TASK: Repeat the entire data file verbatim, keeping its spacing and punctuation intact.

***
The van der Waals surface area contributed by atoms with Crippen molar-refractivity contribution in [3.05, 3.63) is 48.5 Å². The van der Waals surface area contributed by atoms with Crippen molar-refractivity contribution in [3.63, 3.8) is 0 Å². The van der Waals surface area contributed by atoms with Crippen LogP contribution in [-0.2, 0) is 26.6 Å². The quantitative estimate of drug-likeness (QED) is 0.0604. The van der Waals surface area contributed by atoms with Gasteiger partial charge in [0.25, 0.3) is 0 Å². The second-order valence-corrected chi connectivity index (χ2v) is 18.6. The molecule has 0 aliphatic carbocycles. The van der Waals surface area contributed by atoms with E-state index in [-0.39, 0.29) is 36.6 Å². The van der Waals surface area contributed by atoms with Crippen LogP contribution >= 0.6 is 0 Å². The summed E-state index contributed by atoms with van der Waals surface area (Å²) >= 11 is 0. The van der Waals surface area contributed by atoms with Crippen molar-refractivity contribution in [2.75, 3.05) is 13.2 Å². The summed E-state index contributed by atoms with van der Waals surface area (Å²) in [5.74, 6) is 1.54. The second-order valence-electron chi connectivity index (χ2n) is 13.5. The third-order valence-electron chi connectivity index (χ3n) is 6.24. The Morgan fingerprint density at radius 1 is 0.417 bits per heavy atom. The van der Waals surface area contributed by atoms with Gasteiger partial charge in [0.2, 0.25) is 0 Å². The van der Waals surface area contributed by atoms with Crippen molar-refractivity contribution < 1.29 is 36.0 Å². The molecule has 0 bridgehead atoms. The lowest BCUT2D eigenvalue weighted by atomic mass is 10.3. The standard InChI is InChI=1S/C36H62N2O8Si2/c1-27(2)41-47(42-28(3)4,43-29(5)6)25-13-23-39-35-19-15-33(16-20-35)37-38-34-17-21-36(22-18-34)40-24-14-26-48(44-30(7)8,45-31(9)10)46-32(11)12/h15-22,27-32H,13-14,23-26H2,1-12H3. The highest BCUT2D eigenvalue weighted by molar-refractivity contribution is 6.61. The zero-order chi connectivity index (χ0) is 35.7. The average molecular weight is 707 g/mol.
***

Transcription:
The van der Waals surface area contributed by atoms with Crippen molar-refractivity contribution in [3.05, 3.63) is 48.5 Å². The van der Waals surface area contributed by atoms with Crippen molar-refractivity contribution in [3.63, 3.8) is 0 Å². The van der Waals surface area contributed by atoms with Crippen LogP contribution in [-0.2, 0) is 26.6 Å². The quantitative estimate of drug-likeness (QED) is 0.0604. The van der Waals surface area contributed by atoms with Gasteiger partial charge in [0.25, 0.3) is 0 Å². The second-order valence-corrected chi connectivity index (χ2v) is 18.6. The molecule has 0 aliphatic carbocycles. The van der Waals surface area contributed by atoms with E-state index in [-0.39, 0.29) is 36.6 Å². The van der Waals surface area contributed by atoms with Crippen LogP contribution >= 0.6 is 0 Å². The summed E-state index contributed by atoms with van der Waals surface area (Å²) >= 11 is 0. The van der Waals surface area contributed by atoms with Crippen molar-refractivity contribution in [2.75, 3.05) is 13.2 Å². The summed E-state index contributed by atoms with van der Waals surface area (Å²) in [5.74, 6) is 1.54. The second-order valence-electron chi connectivity index (χ2n) is 13.5. The third-order valence-electron chi connectivity index (χ3n) is 6.24. The Morgan fingerprint density at radius 1 is 0.417 bits per heavy atom. The van der Waals surface area contributed by atoms with Gasteiger partial charge in [0.2, 0.25) is 0 Å². The van der Waals surface area contributed by atoms with Crippen molar-refractivity contribution < 1.29 is 36.0 Å². The molecule has 0 bridgehead atoms. The lowest BCUT2D eigenvalue weighted by atomic mass is 10.3. The standard InChI is InChI=1S/C36H62N2O8Si2/c1-27(2)41-47(42-28(3)4,43-29(5)6)25-13-23-39-35-19-15-33(16-20-35)37-38-34-17-21-36(22-18-34)40-24-14-26-48(44-30(7)8,45-31(9)10)46-32(11)12/h15-22,27-32H,13-14,23-26H2,1-12H3. The highest BCUT2D eigenvalue weighted by molar-refractivity contribution is 6.61. The zero-order chi connectivity index (χ0) is 35.7. The average molecular weight is 707 g/mol.